Private sector telecom operators may get a revenue boost of Rs 1.5 lakh crore by 2020 if the government approves the proposals made by the telecom regulator on the implementation of the national broadband project BharatNet.

However, operators are wary of the major challenges over right of way (RoW) to instal cables. They want the issues to be addressed by the Department of Telecommunications (DoT) beofre they participate in the project "actively".

"If TRAI's (Telecom Regulatory Authority of India) recommendations are implemented, and the government ensures free RoW to private sector participants, as suggested by the telecom regulator, the revenue potential from broadband services could attain very significant levels by 2020, and be in the Rs 1-1.5 lakh crore range," Broadband India Forum (BIF) president TV Ramachandran told The Economic Times.

The forum represents telecom players such as Airtel, Vodafone, Telenor, RCom, Qualcomm, Ericsson, Intel, Marvell, UTStarcom and BSNL.

The revenue boost could be significant upon the removal of RoW, as it is the biggest impediment and most expensive part of setting up an optical fibre network across the country, said Hemant Joshi, partner at Deloitte, Haskins & Sells.

"If the RoW challenge is addressed, BharatNet as India's principal broadband backbone, can be a potential GDP (gross domestic product) multiplier, equivalent to 2-4 times the $18 billion that is proposed to be invested in the Digital India project," Joshi told the daily.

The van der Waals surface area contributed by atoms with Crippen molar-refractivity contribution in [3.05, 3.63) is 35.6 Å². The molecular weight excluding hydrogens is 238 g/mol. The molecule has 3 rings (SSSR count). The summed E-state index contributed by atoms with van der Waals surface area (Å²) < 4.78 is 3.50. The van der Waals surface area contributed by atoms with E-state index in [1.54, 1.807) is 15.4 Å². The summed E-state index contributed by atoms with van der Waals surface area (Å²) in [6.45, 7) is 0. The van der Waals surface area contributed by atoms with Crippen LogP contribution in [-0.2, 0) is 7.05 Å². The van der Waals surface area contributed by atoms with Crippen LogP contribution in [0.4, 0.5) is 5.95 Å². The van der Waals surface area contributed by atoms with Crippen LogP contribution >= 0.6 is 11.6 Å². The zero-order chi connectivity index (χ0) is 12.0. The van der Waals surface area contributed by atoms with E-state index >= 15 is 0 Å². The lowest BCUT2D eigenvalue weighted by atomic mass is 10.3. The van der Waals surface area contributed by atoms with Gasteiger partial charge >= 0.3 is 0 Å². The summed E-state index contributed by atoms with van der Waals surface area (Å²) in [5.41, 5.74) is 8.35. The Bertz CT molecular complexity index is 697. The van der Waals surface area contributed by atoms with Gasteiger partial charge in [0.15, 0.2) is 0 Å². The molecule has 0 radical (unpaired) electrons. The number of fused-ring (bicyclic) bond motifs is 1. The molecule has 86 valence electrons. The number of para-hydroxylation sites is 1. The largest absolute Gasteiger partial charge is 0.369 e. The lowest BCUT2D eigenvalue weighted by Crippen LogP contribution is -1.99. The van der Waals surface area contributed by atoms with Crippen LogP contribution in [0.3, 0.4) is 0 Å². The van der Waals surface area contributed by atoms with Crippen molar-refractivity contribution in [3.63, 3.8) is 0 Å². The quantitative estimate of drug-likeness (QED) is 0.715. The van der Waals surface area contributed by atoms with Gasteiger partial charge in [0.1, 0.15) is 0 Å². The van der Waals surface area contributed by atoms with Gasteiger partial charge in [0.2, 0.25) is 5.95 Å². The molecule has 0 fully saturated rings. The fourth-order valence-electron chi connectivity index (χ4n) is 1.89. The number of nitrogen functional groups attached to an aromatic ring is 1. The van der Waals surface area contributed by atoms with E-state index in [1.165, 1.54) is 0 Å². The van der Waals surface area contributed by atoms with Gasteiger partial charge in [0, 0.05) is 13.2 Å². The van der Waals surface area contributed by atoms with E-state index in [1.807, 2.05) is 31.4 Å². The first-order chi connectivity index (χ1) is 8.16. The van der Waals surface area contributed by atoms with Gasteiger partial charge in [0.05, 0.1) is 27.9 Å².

Joshi added BharatNet has the potential to increase India's GDP growth by $36-72 billion in the coming years.

TRAI had recently said private telcos see RoW as a significant risk, while submitting a list of recommendations to DoT on expediting the Rs 74,000-crore BharatNet project.

The regulator had urged DoT to clear the path for "a guaranteed provision of free RoW as a necessary and non-negotiable precondition for successful deployment of the national broadband project".

BharatNet is primarily aimed at providing government services to the common man under the Digital India initiative. But the cost of implementation of the project has seen a threefold increase to Rs 74,000 crore due to delays in meeting deadlines over the past three years.

"We need clarity on who bears end-to-end responsibility for connectivity for quality of service and service-level agreements," said Rajan Mathews, director-general of the Cellular Operators Association.